I always knew I had to have a C-section if I was to ever have another baby after my first due to the problems my first baby caused when having a normal vaginal delivery. I ended up having an emergency C-section at 34+5 due to my little boy’s heart rate dropping numerous times when being monitored, I was being monitored every 2 hours as I thought my waters had gone and I was having strong contractions. They gave me the injections to strengthen baby’s lungs. He weighed 5lb 7oz and spent 11 days in NICU. I recovered really well but I think that was more down to the fact I had to walk quite far just to see my little boy in intensive care. The staff were incredible and looked after us all so well.
The One With the Midwife’s Sixth Sense
International Midwive’s Day is Sunday 5th May, find our post on it here.
I went into labour at 37 weeks and when I got to the hospital they said to me: “Right you’re not leaving here without a baby”. I was hooked up on the monitor and her heart rate was reading as normal but the midwife said to us “that’s not normal, I know it’s not” so hooked me up on another three different machines and all three said the same but she just kept saying, “Tt’s not right”.
I then got moved down to labour ward as my waters had already broken and I was 3cm, I got moved into a room and I kept dosing off and when I opened my eyes there was a huge screen in front of me and about eight doctors. They were scanning my baby to see what was going on with her heart rate and they looked at me and said “Her heart rate was 220bpm you need a C-section” ten minutes later my baby girl was born at 1:47am and weighed 6lb 3oz. Scariest day of my life but so worth it.
The Planned C-Section with the Dural Headache
LABOUR FACT: A dural headache is a complication that can occur as a result of an epidural.
I had a planned C-section at 38+1 due to a bad third degree tear with my first. In at 07:15am the usual blood pressure checks etc. I spoke to anaesthetist and consultant [and] down to [the] theatre we went. Isla was born at 09:20 on the Thursday 1st November 2018 weighing 7lb 5oz. Everything was straight forward and she was perfect!
I lost quite a lot of blood after which they were concerned about so had an extra day in the hospital. I was discharged on the Saturday. I had complained about a headache over the two days I was in but they didn’t seem interested. Just gave me paracetamol when I asked. On Saturday evening my headache became quite bad, to the point I had my head in my hands and I was rocking back and forth as I didn’t know what to do with myself. Having a newborn and a 22-month old at home made things harder for me as I couldn’t focus. I spoke to our maternity helpline and explained everything and they wanted me back at the hospital straight away.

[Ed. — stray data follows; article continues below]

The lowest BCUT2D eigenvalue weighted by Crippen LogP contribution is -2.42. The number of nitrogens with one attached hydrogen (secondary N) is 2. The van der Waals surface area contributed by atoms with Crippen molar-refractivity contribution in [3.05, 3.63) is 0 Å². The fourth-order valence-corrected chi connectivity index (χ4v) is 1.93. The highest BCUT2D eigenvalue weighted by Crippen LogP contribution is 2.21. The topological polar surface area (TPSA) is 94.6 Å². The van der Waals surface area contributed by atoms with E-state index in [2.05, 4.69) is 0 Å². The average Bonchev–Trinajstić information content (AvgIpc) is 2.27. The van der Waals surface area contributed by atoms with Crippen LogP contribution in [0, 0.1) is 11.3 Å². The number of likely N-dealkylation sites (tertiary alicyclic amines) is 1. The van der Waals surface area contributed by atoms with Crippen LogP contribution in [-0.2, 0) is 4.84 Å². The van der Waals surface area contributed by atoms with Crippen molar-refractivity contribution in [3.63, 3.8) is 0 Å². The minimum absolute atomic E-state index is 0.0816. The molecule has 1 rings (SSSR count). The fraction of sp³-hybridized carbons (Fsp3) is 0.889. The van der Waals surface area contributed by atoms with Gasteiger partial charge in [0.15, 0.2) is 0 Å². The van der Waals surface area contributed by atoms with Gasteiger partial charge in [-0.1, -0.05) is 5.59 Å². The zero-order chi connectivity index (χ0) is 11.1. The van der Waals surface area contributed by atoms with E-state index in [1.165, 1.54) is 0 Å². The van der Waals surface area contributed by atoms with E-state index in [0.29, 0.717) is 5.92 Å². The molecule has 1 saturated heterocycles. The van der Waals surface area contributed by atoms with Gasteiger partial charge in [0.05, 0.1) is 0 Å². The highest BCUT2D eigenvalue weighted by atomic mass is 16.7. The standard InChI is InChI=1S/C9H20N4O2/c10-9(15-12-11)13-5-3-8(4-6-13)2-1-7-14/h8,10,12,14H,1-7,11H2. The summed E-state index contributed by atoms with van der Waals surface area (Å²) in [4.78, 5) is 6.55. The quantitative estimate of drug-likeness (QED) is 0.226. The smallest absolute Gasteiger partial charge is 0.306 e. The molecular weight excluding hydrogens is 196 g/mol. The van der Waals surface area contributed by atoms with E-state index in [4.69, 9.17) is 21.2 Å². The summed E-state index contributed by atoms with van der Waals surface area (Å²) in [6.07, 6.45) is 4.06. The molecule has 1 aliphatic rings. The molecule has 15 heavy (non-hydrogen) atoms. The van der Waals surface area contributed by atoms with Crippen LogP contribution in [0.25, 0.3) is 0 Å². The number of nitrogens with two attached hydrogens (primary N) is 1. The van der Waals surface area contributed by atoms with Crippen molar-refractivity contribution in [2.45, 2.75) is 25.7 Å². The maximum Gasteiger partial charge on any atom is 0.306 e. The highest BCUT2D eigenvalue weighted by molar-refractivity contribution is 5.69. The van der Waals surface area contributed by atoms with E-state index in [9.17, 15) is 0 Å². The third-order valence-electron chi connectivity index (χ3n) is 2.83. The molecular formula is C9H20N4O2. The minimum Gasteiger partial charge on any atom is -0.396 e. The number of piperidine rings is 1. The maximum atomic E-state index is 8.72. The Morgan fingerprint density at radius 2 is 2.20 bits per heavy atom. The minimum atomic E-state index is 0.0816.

So 10pm on the Saturday, I pack us all up and my partner takes us back to the hospital. They were fab with me, got me a cot for Isla and laid me down. I had to see an anaesthetist again as they suspected it was a dural headache [and] I may have to go back to theatre to have a blood patch done. After being there for several hours they let me [go] home and was going to contact me on the Sunday about returning to have this rectified. Apparently it’s a side effect of the spinal. Anyway…I had lots of caffeine and pain killers as recommended and it eased on its own, thankfully, so I avoided another trip to theatre!
A big Bump, Baby and You Thank You goes out to all the mummies who shared their birth stories in this post, we loved hearing about your happy endings and seeing all those beautiful first baby cuddles. If you’d like to learn more about caesareans, check out our blogger, Georgina Clarke’s post Mind Over Matter and our very own Katie Hodgkin’s post on romanticising childbirth is also a great read.